Emmanuel Macron, the financier-turned politician, became France’s youngest ever president yesterday after winning two thirds of the popular vote.
But what will the election of the 39-year-old centrist mean for the UK’s Brexit negotiations?
Timeline for Brexit
- January 15, 2019
Leave.EU, the pro-Brexit pressure group set up by former Ukip leader Nigel Farage criticised the outcome of the French presidential vote on Twitter.
The tweet included a photo of a newspaper headline from 1940, comparing Macron’s win to the surrender of France to the Nazis.
— LEAVE.EU 🇬🇧 (@LeaveEUOfficial) 7 May 2017
Farage tweeted to say that Macron will be at the mercy of Jean-Claude Juncker, president of the European Commission.
A giant deceit has been voted for today. Macron will be Juncker’s puppet. https://t.co/cEnK66fxcy
— Nigel Farage (@Nigel_Farage) 7 May 2017
What do we know about Macron’s view of Brexit?
Macron is pro-European and referred to Brexit as a “crime” in his election manifesto.
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After a meeting with the British prime minister Theresa May in February, he told reporters at Downing Street:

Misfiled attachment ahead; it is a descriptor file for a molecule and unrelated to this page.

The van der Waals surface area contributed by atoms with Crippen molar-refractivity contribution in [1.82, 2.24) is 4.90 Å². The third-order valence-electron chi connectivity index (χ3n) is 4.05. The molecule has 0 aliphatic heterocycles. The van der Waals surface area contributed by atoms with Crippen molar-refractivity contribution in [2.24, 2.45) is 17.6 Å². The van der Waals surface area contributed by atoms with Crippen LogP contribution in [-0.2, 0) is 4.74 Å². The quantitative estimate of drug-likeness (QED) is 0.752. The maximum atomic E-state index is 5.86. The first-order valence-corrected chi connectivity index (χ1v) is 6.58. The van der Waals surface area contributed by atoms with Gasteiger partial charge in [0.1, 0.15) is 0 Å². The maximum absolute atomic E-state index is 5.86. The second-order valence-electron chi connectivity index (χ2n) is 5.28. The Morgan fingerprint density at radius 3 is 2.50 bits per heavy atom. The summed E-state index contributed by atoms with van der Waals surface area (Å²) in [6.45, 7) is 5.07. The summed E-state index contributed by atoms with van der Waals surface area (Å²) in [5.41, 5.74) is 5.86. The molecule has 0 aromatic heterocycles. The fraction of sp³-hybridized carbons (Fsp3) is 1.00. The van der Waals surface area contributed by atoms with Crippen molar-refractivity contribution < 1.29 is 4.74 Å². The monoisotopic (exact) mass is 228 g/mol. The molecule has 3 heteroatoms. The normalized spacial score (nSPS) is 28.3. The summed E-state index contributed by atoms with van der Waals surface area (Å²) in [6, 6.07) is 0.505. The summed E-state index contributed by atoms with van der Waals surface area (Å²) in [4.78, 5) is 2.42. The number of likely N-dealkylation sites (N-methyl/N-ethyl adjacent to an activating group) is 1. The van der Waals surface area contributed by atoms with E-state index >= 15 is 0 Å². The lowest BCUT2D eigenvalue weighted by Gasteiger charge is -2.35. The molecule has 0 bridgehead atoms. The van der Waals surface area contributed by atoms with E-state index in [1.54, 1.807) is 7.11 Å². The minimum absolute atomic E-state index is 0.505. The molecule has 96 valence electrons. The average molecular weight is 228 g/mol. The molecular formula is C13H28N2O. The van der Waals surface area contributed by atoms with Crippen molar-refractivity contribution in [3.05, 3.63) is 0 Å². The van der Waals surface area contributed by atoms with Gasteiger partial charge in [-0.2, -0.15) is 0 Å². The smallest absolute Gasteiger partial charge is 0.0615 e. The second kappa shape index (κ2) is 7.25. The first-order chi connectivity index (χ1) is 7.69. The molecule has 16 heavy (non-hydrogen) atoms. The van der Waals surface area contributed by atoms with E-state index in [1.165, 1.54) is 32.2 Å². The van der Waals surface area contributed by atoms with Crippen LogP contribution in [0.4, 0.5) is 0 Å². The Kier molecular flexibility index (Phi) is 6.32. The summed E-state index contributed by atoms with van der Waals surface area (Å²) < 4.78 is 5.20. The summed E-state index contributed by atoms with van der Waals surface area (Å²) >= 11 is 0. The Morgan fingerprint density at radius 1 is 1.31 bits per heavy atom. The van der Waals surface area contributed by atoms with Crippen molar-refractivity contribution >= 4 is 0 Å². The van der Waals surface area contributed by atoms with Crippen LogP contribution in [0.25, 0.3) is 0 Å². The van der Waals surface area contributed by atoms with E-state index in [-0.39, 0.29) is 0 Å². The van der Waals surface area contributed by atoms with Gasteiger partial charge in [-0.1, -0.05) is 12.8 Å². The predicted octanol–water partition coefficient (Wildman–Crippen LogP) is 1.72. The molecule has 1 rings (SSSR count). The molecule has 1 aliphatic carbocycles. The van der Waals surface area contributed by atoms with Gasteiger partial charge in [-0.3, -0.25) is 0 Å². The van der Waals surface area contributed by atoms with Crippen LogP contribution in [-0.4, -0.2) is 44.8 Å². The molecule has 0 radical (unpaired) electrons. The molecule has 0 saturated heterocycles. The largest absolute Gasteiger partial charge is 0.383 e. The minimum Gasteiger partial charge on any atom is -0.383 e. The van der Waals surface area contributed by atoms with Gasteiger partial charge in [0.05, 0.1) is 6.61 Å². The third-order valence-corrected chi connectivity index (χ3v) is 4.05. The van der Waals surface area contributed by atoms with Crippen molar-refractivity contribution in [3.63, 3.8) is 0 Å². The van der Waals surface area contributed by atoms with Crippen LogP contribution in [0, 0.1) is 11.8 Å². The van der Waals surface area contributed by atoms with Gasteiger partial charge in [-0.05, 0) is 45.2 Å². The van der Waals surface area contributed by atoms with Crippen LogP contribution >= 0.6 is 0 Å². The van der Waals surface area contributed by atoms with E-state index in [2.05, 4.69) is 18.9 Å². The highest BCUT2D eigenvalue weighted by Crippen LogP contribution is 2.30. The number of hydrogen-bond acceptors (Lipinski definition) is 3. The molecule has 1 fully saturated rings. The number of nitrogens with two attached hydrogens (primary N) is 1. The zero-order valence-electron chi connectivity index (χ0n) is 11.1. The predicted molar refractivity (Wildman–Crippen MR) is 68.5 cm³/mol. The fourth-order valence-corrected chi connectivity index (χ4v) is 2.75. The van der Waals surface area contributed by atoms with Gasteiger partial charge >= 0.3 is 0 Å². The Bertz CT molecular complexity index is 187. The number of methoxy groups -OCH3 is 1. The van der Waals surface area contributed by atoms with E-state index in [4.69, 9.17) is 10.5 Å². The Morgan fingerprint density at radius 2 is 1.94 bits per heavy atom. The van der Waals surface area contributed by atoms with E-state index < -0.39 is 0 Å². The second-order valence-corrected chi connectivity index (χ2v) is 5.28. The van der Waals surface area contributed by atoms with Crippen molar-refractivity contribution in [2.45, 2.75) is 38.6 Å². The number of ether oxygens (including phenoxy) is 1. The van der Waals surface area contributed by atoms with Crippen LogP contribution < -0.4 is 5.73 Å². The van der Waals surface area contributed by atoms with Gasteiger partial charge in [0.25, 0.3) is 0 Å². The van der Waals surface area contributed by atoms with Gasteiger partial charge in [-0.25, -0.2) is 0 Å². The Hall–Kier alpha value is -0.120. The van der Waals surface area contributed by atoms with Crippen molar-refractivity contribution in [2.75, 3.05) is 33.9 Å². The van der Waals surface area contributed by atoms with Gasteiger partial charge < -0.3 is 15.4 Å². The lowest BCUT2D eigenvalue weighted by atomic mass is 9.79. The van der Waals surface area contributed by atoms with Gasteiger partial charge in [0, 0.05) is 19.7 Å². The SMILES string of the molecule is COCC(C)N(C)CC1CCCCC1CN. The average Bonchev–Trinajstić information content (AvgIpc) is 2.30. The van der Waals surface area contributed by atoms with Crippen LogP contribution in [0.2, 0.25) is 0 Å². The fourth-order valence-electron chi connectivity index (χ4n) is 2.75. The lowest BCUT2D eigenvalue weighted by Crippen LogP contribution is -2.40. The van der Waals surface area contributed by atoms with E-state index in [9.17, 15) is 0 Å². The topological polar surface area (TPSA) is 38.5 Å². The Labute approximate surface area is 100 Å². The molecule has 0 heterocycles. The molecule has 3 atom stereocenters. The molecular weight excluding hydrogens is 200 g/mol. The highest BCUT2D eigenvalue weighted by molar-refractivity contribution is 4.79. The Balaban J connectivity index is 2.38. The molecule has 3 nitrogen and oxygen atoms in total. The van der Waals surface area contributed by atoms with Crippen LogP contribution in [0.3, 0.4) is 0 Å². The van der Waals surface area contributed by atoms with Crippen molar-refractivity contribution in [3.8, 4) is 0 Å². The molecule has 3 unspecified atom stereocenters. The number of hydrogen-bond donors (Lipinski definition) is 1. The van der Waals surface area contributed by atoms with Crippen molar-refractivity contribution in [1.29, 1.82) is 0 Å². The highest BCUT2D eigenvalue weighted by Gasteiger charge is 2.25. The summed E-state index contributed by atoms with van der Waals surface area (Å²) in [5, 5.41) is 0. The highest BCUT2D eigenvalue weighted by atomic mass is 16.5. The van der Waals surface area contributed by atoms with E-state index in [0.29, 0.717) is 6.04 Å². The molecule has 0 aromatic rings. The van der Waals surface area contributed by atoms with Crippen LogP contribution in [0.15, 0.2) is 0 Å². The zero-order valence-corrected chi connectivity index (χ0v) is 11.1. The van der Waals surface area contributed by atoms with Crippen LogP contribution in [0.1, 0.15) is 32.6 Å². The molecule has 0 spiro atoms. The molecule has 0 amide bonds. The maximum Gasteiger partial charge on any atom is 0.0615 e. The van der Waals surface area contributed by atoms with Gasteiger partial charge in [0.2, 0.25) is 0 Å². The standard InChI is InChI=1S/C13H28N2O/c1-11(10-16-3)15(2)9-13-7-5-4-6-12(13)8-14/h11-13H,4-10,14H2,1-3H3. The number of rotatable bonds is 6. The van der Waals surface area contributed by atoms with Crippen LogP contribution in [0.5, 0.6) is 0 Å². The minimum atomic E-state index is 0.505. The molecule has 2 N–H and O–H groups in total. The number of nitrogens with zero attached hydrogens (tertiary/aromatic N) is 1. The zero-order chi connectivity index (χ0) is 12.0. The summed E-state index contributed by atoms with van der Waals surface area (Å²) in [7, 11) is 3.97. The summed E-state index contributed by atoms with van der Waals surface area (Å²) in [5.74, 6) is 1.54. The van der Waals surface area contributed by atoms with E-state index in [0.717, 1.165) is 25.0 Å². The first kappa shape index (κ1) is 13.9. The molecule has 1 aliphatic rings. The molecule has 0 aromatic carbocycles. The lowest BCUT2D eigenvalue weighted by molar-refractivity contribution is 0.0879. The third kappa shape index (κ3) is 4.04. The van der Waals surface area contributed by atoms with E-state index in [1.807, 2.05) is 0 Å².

Brexit cannot lead to a kind of optimisation of Britain’s relationship with the rest of Europe. I am very determined that there will be no undue advantages.
However, Macron’s chief economic advisor today insisted that France’s president-elect has “no interest” in punishing Britain although he will still be “tough” in the upcoming Brexit negotiations.
“I don’t think anybody has an interest in a hard Brexit. I think we need to build a new relationship. There is a mutual interest in keeping prosperity that exists and has built over the years,” Pisani-Ferry told BBC Radio 4’s Today programme.
Simon Fraser, the former Foreign Office permanent under-secretary agrees that there is no reason to fear a Macron presidency in Britain.
“Macron likes us, he likes the City of London and he is an economic liberal,” he said.